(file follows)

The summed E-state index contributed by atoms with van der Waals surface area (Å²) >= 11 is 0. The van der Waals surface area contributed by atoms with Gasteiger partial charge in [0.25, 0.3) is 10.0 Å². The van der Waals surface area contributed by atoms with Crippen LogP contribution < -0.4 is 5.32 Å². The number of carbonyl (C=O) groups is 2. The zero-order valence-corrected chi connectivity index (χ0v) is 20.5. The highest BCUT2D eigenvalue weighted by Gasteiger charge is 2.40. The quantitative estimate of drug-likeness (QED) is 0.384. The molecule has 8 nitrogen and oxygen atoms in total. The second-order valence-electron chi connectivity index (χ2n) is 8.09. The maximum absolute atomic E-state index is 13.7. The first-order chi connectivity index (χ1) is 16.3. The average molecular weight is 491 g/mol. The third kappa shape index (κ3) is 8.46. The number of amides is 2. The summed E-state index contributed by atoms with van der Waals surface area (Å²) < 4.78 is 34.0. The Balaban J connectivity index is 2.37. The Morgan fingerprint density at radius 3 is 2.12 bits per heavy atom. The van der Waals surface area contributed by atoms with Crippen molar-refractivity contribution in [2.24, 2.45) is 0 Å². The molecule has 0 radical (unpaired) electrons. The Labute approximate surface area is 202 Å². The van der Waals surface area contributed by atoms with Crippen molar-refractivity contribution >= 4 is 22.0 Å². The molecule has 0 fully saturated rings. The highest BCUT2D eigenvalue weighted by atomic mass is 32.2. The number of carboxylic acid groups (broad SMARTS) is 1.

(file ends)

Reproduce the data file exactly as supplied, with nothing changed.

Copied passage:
The summed E-state index contributed by atoms with van der Waals surface area (Å²) >= 11 is 0. The van der Waals surface area contributed by atoms with Gasteiger partial charge in [0.25, 0.3) is 10.0 Å². The van der Waals surface area contributed by atoms with Crippen LogP contribution < -0.4 is 5.32 Å². The number of carbonyl (C=O) groups is 2. The zero-order valence-corrected chi connectivity index (χ0v) is 20.5. The highest BCUT2D eigenvalue weighted by Gasteiger charge is 2.40. The quantitative estimate of drug-likeness (QED) is 0.384. The molecule has 8 nitrogen and oxygen atoms in total. The second-order valence-electron chi connectivity index (χ2n) is 8.09. The maximum absolute atomic E-state index is 13.7. The first-order chi connectivity index (χ1) is 16.3. The average molecular weight is 491 g/mol. The third kappa shape index (κ3) is 8.46. The number of amides is 2. The summed E-state index contributed by atoms with van der Waals surface area (Å²) < 4.78 is 34.0. The Balaban J connectivity index is 2.37. The Morgan fingerprint density at radius 3 is 2.12 bits per heavy atom. The van der Waals surface area contributed by atoms with Crippen molar-refractivity contribution in [2.24, 2.45) is 0 Å². The molecule has 0 radical (unpaired) electrons. The Labute approximate surface area is 202 Å². The van der Waals surface area contributed by atoms with Crippen molar-refractivity contribution >= 4 is 22.0 Å². The molecule has 0 fully saturated rings. The highest BCUT2D eigenvalue weighted by atomic mass is 32.2. The number of carboxylic acid groups (broad SMARTS) is 1.